February 14, 2007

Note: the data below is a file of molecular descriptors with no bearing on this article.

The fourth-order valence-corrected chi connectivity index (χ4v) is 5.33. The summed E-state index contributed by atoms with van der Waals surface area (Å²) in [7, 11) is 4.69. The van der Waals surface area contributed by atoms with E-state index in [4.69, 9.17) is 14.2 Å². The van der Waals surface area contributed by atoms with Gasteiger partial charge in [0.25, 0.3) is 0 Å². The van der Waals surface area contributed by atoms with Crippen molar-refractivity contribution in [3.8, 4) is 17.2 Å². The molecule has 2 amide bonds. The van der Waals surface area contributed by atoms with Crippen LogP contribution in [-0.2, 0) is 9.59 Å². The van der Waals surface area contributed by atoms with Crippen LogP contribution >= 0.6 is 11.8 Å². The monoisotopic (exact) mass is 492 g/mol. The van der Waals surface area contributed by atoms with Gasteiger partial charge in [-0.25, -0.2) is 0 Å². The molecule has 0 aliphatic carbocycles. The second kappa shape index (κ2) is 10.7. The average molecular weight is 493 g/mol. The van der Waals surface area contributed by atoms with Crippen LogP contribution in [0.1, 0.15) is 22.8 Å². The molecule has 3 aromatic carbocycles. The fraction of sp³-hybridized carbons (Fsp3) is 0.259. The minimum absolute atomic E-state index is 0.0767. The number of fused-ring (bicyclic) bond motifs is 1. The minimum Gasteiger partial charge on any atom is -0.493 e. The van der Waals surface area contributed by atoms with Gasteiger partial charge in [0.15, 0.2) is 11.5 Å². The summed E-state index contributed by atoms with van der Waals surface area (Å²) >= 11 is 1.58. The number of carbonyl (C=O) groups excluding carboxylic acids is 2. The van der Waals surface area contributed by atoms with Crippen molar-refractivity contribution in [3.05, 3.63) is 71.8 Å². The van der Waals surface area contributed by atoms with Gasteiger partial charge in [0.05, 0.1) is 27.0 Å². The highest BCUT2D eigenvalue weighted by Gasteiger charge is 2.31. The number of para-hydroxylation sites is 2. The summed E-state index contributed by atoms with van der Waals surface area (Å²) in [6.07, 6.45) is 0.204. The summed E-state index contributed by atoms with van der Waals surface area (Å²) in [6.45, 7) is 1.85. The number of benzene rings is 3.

Chairman Chris Dodd expressed concerns about the financial challenges facing Americans when he addressed the Chairman of the Federal Reserve, Ben Bernanke, at the Senate Banking, Housing, and Urban Affairs Committee hearing this morning. Chairman Dodd noted the persistence of economic struggles despite some positive U.S. economic developments, and urged Chairman Bernanke to use the Fed’s authority to help Americans achieve greater economic security, opportunity and prosperity. Senator Dodd cited the following issues that are contributing to growing insecurity about the future in households across the country: • Everyday essentials: The cost of providing healthcare for their families, paying for gas and home heating oil, and rising college tuitions are taking an increasing toll on Americans’ financial security and flexibility. • Housing: Rising rates of defaults and foreclosures indicate that housing, a major source of wealth and economic security, is being jeopardized. Resorting to exotic and subprime mortgages, Americans face potentially sharp increases in monthly payments that they are not prepared for. • Upward mobility: The prospect of falling out of the middle class is far greater today than in the past, especially in the face of unemployment. There are also barriers that block movement into the middle class, such as lack of access to financial institutions and affordable credit options. • Global competition: U.S. trade policies are unsustainable with a record trade deficit and heavy reliance on foreign investors to finance economic growth. To keep domestic industry strong, all nations must play on an equal economic playing field. “I don’t think that anyone can look at all the facts and reach any conclusion other than that we can do better,” said Dodd. “For the sake of the people we serve and generations coming after them, we must do better. There are steps we can and should take to build a stronger foundation for a more secure and prosperous future.” Chairman Dodd recommended several initiatives for a stronger economy, including keeping interest rates at levels that promote full employment and price stability, and ensuring that the Fed and the other federal financial regulatory agencies are vigilant in assuring the safety and soundness of economic institutions as well as in protecting consumers from predatory mortgage lending practices.